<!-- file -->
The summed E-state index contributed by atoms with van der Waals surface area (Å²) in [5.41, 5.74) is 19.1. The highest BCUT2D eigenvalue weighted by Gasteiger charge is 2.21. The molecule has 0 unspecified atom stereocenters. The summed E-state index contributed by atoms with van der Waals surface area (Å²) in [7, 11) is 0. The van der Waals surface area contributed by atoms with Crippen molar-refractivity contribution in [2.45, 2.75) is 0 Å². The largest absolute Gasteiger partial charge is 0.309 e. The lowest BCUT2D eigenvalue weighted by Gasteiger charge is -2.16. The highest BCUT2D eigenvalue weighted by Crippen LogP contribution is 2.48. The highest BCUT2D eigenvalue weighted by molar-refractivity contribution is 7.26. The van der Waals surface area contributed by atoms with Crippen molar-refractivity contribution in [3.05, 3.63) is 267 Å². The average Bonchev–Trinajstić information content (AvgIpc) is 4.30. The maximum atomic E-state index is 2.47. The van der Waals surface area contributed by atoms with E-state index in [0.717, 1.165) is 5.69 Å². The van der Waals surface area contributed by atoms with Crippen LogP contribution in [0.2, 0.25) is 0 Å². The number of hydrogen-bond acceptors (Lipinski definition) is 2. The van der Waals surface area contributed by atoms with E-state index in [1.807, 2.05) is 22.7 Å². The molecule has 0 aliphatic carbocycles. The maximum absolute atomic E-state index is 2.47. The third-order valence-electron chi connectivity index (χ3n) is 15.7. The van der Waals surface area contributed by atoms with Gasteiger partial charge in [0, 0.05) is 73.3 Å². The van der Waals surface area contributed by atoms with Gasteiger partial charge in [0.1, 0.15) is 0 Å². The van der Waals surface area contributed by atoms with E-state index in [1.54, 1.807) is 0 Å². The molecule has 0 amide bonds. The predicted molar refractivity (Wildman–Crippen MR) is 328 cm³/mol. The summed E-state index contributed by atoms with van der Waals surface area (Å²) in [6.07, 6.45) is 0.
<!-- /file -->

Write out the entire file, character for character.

The summed E-state index contributed by atoms with van der Waals surface area (Å²) in [5.41, 5.74) is 19.1. The highest BCUT2D eigenvalue weighted by Gasteiger charge is 2.21. The molecule has 0 unspecified atom stereocenters. The summed E-state index contributed by atoms with van der Waals surface area (Å²) in [7, 11) is 0. The van der Waals surface area contributed by atoms with Crippen molar-refractivity contribution in [2.45, 2.75) is 0 Å². The largest absolute Gasteiger partial charge is 0.309 e. The lowest BCUT2D eigenvalue weighted by Gasteiger charge is -2.16. The highest BCUT2D eigenvalue weighted by Crippen LogP contribution is 2.48. The highest BCUT2D eigenvalue weighted by molar-refractivity contribution is 7.26. The van der Waals surface area contributed by atoms with Crippen molar-refractivity contribution in [3.05, 3.63) is 267 Å². The average Bonchev–Trinajstić information content (AvgIpc) is 4.30. The maximum atomic E-state index is 2.47. The van der Waals surface area contributed by atoms with E-state index in [0.717, 1.165) is 5.69 Å². The van der Waals surface area contributed by atoms with Crippen LogP contribution in [0.2, 0.25) is 0 Å². The number of hydrogen-bond acceptors (Lipinski definition) is 2. The van der Waals surface area contributed by atoms with E-state index in [1.807, 2.05) is 22.7 Å². The molecule has 0 aliphatic carbocycles. The maximum absolute atomic E-state index is 2.47. The third-order valence-electron chi connectivity index (χ3n) is 15.7. The van der Waals surface area contributed by atoms with Gasteiger partial charge in [0, 0.05) is 73.3 Å². The van der Waals surface area contributed by atoms with Gasteiger partial charge in [0.1, 0.15) is 0 Å². The van der Waals surface area contributed by atoms with E-state index in [1.54, 1.807) is 0 Å². The molecule has 0 amide bonds. The predicted molar refractivity (Wildman–Crippen MR) is 328 cm³/mol. The summed E-state index contributed by atoms with van der Waals surface area (Å²) in [6.07, 6.45) is 0.